· Bola Abisogun OBE, Chairman, DiverseCity Surveyors






“Socio-economic diversity matters. In many professional areas the Bridge Group has shown it to have a greater impact on access and progression than protected characteristics, including gender and ethnicity. We find that even where people from less advantaged backgrounds perform better, they are still more likely to get paid less for the same job and typically progress more slowly within an organisation (refer to the Bridge Group research). The overlaps and interactions between diversity characteristics are also critical to understanding how overall equality can be advanced – and the associated business benefits realised….”


Excerpt from Executive Summary



The current report (published in September 2020), was a commendable research effort by the Bridge Group, commissioned and funded by the JLL UK Foundation and supported by a number of leading surveying firms. Inclusive of industry leadership by the teams at Royal Institution of Chartered Surveyors ‘RICS’ the British Property Federation ‘BPF’ and Changing the Face of Property ‘CTFOP’, it was and remain a commendable read. It goes without saying that the perspective offered is not only a clear reminder that all is not well; but more importantly, asks the question “what is the sector prepared to do about it?”.


“This research is the first of its kind in the international real estate sector – focusing on the workforce in larger, UK based real estate firms. While real estate comprises a complex mix of occupations and (public and private) organisations, we found through this study that this group is deeply lacking in diversity – and most acutely by socio-economic background….”


Excerpt from Executive Summary





Recognising the past achievements of LSBU, which have been positively welcomed and received amongst its peers, it was also recognised over several conversations, that fundamentally much more needed to be openly discussed and appropriately positioned for positive, and sustainable change.



“The real estate sector has increased its attention to diversity and inclusion in recent years, but has focused mainly on gender and sexual orientation. With respect to socio-economic diversity, the sector has not applied the same scrutiny as many other professional areas. In law, accountancy and banking there is now considerable evidence and established practice to support improvements….”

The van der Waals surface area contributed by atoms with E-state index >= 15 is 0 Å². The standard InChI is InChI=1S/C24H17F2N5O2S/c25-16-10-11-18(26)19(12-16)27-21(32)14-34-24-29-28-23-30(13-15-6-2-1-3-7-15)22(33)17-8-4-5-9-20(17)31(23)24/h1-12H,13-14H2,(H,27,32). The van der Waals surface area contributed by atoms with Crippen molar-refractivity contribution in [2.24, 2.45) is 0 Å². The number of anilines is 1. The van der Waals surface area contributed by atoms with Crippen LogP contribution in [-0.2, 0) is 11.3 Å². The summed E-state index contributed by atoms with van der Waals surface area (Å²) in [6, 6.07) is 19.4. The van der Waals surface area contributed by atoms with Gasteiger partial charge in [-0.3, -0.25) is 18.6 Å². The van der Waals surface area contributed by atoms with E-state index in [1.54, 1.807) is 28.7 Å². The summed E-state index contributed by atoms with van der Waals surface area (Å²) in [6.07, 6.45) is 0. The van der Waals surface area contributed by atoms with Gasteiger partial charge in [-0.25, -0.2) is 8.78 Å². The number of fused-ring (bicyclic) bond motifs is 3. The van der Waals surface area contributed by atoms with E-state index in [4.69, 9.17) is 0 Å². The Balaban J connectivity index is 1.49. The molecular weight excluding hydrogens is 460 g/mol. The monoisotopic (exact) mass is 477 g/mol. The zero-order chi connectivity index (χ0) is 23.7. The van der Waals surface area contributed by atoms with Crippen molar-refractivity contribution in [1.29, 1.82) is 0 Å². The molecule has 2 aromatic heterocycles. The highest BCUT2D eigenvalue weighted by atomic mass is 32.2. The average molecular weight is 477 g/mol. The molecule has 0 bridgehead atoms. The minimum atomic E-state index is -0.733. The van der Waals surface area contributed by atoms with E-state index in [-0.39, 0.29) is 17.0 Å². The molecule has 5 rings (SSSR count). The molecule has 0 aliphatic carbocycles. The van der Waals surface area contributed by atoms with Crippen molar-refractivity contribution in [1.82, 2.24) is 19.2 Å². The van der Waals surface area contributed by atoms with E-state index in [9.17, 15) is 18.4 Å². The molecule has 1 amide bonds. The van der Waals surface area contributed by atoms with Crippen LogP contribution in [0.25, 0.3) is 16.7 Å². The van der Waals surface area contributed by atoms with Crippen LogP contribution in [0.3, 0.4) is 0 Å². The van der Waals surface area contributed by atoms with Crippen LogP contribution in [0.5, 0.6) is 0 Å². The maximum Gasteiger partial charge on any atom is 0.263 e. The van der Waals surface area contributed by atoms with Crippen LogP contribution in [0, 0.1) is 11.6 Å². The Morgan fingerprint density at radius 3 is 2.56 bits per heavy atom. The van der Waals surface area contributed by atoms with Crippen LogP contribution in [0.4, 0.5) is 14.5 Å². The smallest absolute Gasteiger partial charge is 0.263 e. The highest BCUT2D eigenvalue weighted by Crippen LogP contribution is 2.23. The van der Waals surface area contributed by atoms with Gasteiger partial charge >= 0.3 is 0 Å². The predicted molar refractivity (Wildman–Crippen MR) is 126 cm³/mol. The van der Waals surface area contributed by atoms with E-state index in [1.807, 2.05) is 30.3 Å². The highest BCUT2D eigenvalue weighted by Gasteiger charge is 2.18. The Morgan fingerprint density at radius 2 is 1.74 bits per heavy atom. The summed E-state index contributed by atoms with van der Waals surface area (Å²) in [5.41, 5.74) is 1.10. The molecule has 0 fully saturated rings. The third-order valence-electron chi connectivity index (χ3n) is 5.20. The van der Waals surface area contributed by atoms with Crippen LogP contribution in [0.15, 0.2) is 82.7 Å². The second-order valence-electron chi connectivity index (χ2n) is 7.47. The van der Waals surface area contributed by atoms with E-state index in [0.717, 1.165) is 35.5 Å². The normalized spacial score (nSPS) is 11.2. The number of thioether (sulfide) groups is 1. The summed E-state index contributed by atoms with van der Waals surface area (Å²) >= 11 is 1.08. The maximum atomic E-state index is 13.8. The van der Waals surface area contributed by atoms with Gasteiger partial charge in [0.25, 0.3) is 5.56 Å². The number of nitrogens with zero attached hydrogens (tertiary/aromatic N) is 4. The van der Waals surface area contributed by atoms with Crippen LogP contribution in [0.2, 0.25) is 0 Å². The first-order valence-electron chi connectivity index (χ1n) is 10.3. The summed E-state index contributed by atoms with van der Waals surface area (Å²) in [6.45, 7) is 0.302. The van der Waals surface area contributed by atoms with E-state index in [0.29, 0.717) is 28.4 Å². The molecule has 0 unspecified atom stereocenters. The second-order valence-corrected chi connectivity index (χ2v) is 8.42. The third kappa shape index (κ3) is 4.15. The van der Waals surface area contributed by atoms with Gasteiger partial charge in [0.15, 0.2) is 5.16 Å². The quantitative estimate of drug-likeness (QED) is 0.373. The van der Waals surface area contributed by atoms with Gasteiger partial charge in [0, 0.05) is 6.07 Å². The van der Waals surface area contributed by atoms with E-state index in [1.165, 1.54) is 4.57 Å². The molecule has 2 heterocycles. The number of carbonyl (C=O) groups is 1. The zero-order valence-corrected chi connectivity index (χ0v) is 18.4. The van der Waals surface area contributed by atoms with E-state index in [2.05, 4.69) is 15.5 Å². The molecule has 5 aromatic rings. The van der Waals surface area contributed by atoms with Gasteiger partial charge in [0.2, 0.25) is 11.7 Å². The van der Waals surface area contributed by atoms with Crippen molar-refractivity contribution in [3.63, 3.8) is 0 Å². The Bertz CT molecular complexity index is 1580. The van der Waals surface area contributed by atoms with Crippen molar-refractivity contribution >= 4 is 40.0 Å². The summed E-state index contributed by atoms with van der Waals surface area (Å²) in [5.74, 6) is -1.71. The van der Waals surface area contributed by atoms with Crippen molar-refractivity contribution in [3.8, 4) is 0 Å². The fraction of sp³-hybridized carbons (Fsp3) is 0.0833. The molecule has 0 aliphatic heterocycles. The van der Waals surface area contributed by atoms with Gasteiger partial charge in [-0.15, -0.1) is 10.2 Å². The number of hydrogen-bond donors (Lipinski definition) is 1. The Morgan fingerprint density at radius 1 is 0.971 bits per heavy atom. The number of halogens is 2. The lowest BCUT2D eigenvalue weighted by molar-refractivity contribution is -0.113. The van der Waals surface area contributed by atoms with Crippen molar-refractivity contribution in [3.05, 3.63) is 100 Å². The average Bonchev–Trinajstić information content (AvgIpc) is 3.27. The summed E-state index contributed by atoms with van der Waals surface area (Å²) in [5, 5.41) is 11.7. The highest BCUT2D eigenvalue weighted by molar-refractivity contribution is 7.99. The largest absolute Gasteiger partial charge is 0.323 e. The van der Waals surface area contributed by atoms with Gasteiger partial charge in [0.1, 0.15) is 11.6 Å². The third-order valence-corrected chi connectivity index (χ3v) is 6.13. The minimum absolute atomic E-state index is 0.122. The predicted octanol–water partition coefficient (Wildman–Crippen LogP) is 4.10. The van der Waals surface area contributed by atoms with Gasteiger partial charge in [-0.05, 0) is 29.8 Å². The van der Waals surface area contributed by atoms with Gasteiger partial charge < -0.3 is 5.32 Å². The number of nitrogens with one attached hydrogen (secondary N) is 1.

Excerpt from Executive Summary



That we are ‘raising the profile’ and attempting to conclude final preparations for the aforementioned event, during the critical Mental Health Awareness Week [10th – 16th May 2021] is also a pertinent reminder for all of us that somethings just need to be ‘openly discussed’ and fully appreciated. No one is immune from the current pressures in our ‘new normal’ but as a sector, industry, and profession, we must remain mindful of and empathetic to this most challenging of ‘hidden inequalities’.




Credit: Mental Health Foundation



“Advancing equality matters more now than ever. The combined economic effects of Brexit and Covid-19 are intensifying the societal and organisational challenges relating to equality and are heightening competition for clients, contracts and talent. Black Lives Matter has also justly concentrated focus on practically addressing racial inequalities and prejudice. Socio-economic equality is a key factor in this….”


Excerpt from Executive Summary



It is time for change, and more of a solutions focussed discussion; all predicated on the copious amounts of incontrovertible evidence; collated over decades. So do join us between 0900 and 1100 on 18th May 2021, for what will be an illuminating and insightful conversation about the ‘roadmap for change’; the same change that we all need to be an intrinsic part of.